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Namibia's central bank lowered its benchmark repo rate for the fourth time this year, saying this decision balances the need for further monetary stimulus in the face of the pandemic-induced weakness in the economy against the importance of not undermining savings and investment decisions.


The Bank of Namibia (BON) cut its rate by another 25 basis points to 4.0 percent and has now cut it by 250 points this year, less than the South African Reserve Bank (SARB), which has cut its key rate by 275 points.


Namibia pegs its Namibian dollar to South Africa's rand at a one-to-one rate, which means it typically tracks changes in South Africa's monetary policy.

"The MPC (monetary policy committee) is of the view that at 4.00 percent the repo rate is appropriate to support domestic economic activity while at the same time safeguarding the one-to-one link between the Namibia dollar and the South African rand," BON said.


As of May 31, Namibia's stock of international reserves had risen to N$33.7 billion from 33.0 billion on March 31, enough to cover 5.1 months of imports.


Economic activity in Namibia contracted in the first four months of the year as compared with last year, affecting mining, manufacturing, wholesale and retail trade, transport and tourism sectors, and BON said it expects the economy to contract further in 2020.


In the first quarter of this year Namibia's gross domestic product shrank 2.59 percent from the previous quarter for an annual contraction of 0.8 percent, while average growth in private sector credit expansion (PSCE) slowed to 5.8 percent in the first four months, down from 6.4 percent year-on-year.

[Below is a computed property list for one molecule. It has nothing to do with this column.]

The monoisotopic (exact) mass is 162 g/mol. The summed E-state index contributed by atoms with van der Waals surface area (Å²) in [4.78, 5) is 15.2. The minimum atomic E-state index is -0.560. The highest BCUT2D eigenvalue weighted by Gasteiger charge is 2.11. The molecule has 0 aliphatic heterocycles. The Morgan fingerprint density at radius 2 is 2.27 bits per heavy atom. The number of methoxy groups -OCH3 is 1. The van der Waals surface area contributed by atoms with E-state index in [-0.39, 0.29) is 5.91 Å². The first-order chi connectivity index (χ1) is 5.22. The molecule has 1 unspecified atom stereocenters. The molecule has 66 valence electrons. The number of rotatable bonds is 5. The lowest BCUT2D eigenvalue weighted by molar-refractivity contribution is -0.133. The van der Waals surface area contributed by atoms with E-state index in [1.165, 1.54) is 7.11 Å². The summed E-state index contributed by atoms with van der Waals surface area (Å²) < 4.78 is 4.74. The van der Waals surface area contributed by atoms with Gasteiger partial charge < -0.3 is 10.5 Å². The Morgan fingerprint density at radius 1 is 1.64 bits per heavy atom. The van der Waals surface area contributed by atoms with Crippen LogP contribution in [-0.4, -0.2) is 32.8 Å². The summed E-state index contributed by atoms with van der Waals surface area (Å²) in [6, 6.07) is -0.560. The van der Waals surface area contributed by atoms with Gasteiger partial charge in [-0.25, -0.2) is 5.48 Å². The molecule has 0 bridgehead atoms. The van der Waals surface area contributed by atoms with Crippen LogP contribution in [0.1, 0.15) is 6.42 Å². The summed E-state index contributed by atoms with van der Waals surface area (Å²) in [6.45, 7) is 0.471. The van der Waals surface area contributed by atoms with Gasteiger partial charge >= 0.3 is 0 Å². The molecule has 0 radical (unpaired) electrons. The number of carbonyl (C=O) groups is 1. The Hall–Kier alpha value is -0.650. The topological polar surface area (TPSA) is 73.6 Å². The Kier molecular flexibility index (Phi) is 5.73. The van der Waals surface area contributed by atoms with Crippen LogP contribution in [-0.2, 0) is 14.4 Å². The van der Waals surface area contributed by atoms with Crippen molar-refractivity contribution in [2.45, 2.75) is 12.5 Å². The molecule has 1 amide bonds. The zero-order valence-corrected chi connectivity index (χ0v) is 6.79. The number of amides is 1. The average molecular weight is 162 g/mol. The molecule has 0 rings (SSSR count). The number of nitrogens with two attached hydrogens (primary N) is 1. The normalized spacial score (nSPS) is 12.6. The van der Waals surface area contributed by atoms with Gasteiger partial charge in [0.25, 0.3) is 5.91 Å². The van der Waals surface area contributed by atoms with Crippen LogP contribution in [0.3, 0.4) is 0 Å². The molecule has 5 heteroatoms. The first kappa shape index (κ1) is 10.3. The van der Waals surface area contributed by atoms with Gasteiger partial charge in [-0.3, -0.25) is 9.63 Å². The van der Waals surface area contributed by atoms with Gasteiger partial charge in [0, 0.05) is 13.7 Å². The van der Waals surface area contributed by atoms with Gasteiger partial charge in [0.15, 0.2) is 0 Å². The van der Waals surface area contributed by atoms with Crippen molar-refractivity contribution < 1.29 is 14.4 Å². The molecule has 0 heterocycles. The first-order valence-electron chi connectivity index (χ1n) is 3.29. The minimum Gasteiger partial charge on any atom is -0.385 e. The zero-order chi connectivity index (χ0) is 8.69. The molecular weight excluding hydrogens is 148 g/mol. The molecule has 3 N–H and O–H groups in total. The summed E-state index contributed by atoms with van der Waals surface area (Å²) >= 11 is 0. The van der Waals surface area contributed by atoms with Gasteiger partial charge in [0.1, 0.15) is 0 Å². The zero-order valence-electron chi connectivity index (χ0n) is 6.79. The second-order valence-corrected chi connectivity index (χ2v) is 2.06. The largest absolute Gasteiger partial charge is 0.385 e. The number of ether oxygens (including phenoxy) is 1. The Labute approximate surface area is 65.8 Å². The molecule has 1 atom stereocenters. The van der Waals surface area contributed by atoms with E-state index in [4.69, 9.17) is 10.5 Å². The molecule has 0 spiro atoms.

Last year Namibia's economy contracted by 1.1 percent due to severe drought and weak mining activity and the government has forecast a 6.6 percent contraction this year.


Inflation in Namibia rose to 2.1 percent in May from 1.6 percent in April and is projected to average around 2 percent this year, BON said, adding the average inflation rate in the first 5 months of this year was 2.1 percent as compared with 4.4 percent in the same period last year.


Today's policy decision is the first under the central bank's new governor, Johannes Gawaxab, who took over on June 1 as the bank's third governor since its founding in 1990.


Gawaxab succeeded Ipumbu Shiimi, who served for 10 years as BON governor and was appointed finance minister in March.


In addition to the role of governor, Gawaxab will also chair the bank's board of directors.


On assuming his job, Gawaxab was quoted as saying he believes the bank's mandate is more than just monetary policy and financial stability but also on delivering on an economy that provides prosperity to Namibia.

 

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